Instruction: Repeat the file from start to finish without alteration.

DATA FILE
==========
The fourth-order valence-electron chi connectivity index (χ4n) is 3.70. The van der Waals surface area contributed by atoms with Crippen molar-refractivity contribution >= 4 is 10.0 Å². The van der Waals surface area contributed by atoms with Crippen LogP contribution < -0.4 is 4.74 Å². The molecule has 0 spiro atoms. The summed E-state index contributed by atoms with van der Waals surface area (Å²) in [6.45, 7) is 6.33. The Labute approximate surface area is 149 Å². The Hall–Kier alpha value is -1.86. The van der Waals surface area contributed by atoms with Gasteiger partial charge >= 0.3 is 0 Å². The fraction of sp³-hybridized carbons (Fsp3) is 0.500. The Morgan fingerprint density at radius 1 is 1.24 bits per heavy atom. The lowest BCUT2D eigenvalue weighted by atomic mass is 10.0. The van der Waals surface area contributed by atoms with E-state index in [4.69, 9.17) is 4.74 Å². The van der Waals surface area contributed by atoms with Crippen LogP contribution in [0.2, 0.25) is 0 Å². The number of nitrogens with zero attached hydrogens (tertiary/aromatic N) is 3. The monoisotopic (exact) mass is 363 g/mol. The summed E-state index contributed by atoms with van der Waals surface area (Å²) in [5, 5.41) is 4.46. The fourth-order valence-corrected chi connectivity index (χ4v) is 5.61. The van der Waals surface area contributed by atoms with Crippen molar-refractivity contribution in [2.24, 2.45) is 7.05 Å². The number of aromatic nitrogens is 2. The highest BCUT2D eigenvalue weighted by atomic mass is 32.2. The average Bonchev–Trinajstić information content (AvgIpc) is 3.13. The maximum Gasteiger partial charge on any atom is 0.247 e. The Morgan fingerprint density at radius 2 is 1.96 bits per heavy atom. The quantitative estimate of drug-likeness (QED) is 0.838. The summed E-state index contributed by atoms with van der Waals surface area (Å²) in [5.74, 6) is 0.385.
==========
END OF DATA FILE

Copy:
The fourth-order valence-electron chi connectivity index (χ4n) is 3.70. The van der Waals surface area contributed by atoms with Crippen molar-refractivity contribution >= 4 is 10.0 Å². The van der Waals surface area contributed by atoms with Crippen LogP contribution < -0.4 is 4.74 Å². The molecule has 0 spiro atoms. The summed E-state index contributed by atoms with van der Waals surface area (Å²) in [6.45, 7) is 6.33. The Labute approximate surface area is 149 Å². The Hall–Kier alpha value is -1.86. The van der Waals surface area contributed by atoms with Gasteiger partial charge >= 0.3 is 0 Å². The fraction of sp³-hybridized carbons (Fsp3) is 0.500. The Morgan fingerprint density at radius 1 is 1.24 bits per heavy atom. The lowest BCUT2D eigenvalue weighted by atomic mass is 10.0. The van der Waals surface area contributed by atoms with E-state index in [4.69, 9.17) is 4.74 Å². The van der Waals surface area contributed by atoms with Crippen LogP contribution in [0.2, 0.25) is 0 Å². The number of nitrogens with zero attached hydrogens (tertiary/aromatic N) is 3. The monoisotopic (exact) mass is 363 g/mol. The summed E-state index contributed by atoms with van der Waals surface area (Å²) in [5, 5.41) is 4.46. The fourth-order valence-corrected chi connectivity index (χ4v) is 5.61. The van der Waals surface area contributed by atoms with Crippen molar-refractivity contribution in [2.24, 2.45) is 7.05 Å². The number of aromatic nitrogens is 2. The highest BCUT2D eigenvalue weighted by atomic mass is 32.2. The average Bonchev–Trinajstić information content (AvgIpc) is 3.13. The maximum Gasteiger partial charge on any atom is 0.247 e. The Morgan fingerprint density at radius 2 is 1.96 bits per heavy atom. The quantitative estimate of drug-likeness (QED) is 0.838. The summed E-state index contributed by atoms with van der Waals surface area (Å²) in [5.74, 6) is 0.385.